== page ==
You’ll probably find there are lots of options for saving money – and some for spending money.
And even if you reject them (the full length bath is much nicer) the exercise may have been instructive. Thinking about big projects constructively is rarely a waste of time.
Note that value engineering is not (in principle) just about delivering the cheap and cheerful.
Upmarket hotel chains will always decide to offer shampoo, but they also need to think about value. Should the bathroom walls be in marble or tile. VE is about delivering the best customer experience for a given cost, so it only involves reducing costs where the saving is bigger than the reduction in value for the customer.
Business loves these kinds of concepts. It can take them, give them initials, and read books about them.
But in truth, value engineering is only a means of implementing a very basic concept of economic welfare: that you improve welfare when what you do costs less than the value someone derives from it. Should a hotel supply shampoo? Yes, if it costs 10p and the hotel customer values it at 11p. No, if it costs 10p and the customer values it at 9p.
This basic intuition is in practice obviously very complicated to implement. We don’t know what value the customer puts on the shampoo. Not all customers value it, but some value it a lot. If a few value it, couldn’t we sell it them (which is what Travelodge do)? Or give it to them at the desk? Or can we re-use it so that the cost is actually less than 10p?
But the idea is simple. Cost versus benefit. It should run through every business decision.
Now a lot of people recoil at businesses making things cheaper. They assume that when a hotel cancels the shampoo, or makes the kitchen wood thinner, it allows them to make more profit at the expense of the customer.
But that’s rarely the case.
It is in the interest of a hotel chain to offer customers all those things they really value. After all, Travelodge would be silly not to offer us shampoo if we valued it at 11p, because they could make more profit and get more satisfied customers by offering it and raising their price by 10.5p.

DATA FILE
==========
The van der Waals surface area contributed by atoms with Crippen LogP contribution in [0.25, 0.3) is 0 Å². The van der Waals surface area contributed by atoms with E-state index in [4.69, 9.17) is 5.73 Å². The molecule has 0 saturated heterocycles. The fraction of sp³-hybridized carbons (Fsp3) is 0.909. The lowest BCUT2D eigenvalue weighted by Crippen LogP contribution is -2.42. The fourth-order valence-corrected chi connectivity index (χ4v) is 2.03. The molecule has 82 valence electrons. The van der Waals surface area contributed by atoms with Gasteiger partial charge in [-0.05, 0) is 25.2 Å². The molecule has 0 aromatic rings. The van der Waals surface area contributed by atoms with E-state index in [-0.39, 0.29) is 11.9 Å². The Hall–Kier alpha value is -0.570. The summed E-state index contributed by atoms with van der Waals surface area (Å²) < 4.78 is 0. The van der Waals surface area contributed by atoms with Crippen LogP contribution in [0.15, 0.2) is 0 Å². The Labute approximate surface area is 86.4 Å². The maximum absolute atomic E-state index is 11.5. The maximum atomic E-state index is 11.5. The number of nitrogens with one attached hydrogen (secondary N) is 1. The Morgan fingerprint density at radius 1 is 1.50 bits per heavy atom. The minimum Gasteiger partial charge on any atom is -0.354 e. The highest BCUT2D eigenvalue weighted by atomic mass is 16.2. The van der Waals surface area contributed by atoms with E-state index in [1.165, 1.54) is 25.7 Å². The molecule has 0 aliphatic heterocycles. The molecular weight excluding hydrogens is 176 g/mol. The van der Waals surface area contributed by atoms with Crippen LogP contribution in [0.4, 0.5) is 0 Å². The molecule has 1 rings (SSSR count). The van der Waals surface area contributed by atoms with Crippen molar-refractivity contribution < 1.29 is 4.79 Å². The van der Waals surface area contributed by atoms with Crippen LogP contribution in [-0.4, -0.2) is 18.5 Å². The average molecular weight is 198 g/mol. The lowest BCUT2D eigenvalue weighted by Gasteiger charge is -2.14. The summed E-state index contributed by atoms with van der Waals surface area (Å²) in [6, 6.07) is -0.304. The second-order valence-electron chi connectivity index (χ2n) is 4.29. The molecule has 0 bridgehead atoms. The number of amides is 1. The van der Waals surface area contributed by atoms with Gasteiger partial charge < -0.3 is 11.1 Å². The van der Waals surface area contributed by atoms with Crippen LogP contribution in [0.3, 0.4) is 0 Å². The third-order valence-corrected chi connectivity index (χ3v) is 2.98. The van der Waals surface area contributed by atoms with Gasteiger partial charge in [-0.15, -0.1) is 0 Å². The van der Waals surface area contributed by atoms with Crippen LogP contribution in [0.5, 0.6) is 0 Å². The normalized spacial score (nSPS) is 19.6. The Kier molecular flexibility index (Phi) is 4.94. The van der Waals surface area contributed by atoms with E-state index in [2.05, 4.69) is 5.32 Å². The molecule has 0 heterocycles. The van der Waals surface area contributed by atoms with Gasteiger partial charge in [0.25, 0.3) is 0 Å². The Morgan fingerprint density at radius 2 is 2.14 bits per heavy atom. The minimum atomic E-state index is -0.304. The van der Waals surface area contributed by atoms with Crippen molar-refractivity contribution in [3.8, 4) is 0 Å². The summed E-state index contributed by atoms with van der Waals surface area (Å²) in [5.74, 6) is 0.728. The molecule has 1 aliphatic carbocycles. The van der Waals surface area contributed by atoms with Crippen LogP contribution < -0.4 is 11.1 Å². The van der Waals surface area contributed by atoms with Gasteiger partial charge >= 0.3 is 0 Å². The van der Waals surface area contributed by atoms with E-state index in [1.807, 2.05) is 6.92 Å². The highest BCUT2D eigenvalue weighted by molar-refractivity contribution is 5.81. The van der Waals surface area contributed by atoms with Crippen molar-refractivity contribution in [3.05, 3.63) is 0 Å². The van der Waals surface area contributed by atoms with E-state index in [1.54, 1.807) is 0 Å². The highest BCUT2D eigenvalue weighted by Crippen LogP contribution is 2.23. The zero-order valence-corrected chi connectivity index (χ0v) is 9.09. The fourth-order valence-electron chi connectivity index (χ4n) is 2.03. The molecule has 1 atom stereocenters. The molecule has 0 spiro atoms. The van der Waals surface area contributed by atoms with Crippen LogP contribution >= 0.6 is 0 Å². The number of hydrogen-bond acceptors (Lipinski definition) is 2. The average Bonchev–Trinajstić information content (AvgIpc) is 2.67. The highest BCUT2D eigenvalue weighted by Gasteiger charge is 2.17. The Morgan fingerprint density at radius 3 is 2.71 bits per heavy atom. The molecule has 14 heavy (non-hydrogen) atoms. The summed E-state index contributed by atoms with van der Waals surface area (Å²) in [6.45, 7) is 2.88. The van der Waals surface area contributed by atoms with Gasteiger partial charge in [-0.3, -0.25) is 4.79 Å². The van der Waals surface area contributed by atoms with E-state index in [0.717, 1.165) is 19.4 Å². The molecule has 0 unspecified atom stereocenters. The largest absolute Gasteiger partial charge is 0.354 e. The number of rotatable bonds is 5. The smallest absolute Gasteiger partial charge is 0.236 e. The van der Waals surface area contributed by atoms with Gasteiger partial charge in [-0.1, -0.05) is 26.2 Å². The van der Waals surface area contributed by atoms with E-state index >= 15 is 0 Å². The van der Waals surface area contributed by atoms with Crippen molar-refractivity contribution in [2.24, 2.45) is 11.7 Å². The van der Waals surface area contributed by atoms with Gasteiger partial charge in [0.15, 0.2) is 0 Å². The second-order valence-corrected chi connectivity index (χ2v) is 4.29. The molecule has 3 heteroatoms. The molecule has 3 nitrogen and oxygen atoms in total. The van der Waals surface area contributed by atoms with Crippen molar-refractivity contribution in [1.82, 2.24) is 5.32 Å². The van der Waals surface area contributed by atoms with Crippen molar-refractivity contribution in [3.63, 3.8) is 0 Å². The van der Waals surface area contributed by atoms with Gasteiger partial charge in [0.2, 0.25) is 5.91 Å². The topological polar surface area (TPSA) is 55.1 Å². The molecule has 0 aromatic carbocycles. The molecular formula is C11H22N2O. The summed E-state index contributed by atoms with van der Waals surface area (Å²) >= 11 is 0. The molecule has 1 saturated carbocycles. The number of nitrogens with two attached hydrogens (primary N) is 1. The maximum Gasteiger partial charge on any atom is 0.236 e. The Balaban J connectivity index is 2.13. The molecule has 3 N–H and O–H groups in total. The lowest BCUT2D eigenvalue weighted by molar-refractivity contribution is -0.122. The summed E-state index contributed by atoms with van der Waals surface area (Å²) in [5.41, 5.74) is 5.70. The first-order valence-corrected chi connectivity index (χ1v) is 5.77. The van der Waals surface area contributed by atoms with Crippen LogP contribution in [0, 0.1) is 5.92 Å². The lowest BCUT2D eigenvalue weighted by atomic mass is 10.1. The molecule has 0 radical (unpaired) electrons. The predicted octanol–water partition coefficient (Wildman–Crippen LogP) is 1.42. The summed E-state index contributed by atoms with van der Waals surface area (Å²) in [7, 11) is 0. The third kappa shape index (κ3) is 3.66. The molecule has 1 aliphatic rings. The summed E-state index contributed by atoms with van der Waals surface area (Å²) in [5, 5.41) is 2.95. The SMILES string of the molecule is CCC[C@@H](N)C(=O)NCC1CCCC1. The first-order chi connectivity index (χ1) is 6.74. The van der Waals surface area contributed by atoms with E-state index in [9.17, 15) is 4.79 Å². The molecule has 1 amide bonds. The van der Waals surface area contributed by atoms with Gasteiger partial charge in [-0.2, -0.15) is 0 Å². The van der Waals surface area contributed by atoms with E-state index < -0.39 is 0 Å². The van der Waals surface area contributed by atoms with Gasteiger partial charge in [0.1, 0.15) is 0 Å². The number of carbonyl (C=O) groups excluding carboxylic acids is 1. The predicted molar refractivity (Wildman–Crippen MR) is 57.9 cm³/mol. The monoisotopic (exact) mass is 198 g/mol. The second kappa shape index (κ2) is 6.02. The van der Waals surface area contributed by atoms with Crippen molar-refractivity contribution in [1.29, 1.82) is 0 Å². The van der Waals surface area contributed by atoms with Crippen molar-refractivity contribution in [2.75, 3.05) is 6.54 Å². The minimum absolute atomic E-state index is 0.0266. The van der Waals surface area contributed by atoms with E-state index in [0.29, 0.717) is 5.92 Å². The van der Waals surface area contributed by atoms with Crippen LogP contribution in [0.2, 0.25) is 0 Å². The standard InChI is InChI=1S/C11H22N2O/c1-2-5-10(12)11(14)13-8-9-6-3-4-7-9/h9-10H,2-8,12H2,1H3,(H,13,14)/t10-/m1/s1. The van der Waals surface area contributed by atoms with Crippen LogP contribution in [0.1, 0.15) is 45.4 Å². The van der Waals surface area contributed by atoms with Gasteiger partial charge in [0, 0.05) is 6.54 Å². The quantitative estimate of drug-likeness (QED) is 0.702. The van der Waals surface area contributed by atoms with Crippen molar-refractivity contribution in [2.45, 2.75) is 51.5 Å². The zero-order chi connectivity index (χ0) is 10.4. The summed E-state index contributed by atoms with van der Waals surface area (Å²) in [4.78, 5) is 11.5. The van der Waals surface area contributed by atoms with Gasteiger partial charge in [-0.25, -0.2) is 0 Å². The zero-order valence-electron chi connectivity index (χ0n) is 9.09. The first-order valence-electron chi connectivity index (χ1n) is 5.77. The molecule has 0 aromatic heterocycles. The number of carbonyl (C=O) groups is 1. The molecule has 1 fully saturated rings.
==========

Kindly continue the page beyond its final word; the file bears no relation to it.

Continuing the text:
Similarly, it is in the interests of the hotel chain to offer customers only those things that customers value. After all, they would be silly to offer us shampoo we valued at 9p, if they could make more profit and get more satisfied customers by dropping it, and cutting their price by 9.5p.
In other words, Travelodge has just the right incentive to offer shampoo if customers value it. And removing the shampoo may be a favour to customers rather than a rip-off.
Indeed, often when service is annoyingly low-grade, it is not because a company is incapable of offering high grade service, it is because they have worked out just what their customers really value and want to pay.
And that’s value engineering for you.
Since I was reminded of the phrase fairly recently, I have found myself muttering it under my breath quite lot; either when I encounter something that has obviously been value engineered – from an airline meal to the packaging for an electronic device.
Or (less often in fact) where it seems to me something could benefit from value engineering if only they bothered to pursue it.
But be grateful for the modern companies that think carefully about what they’re doing, even if it sometimes means you can’t wash your hair when you want to.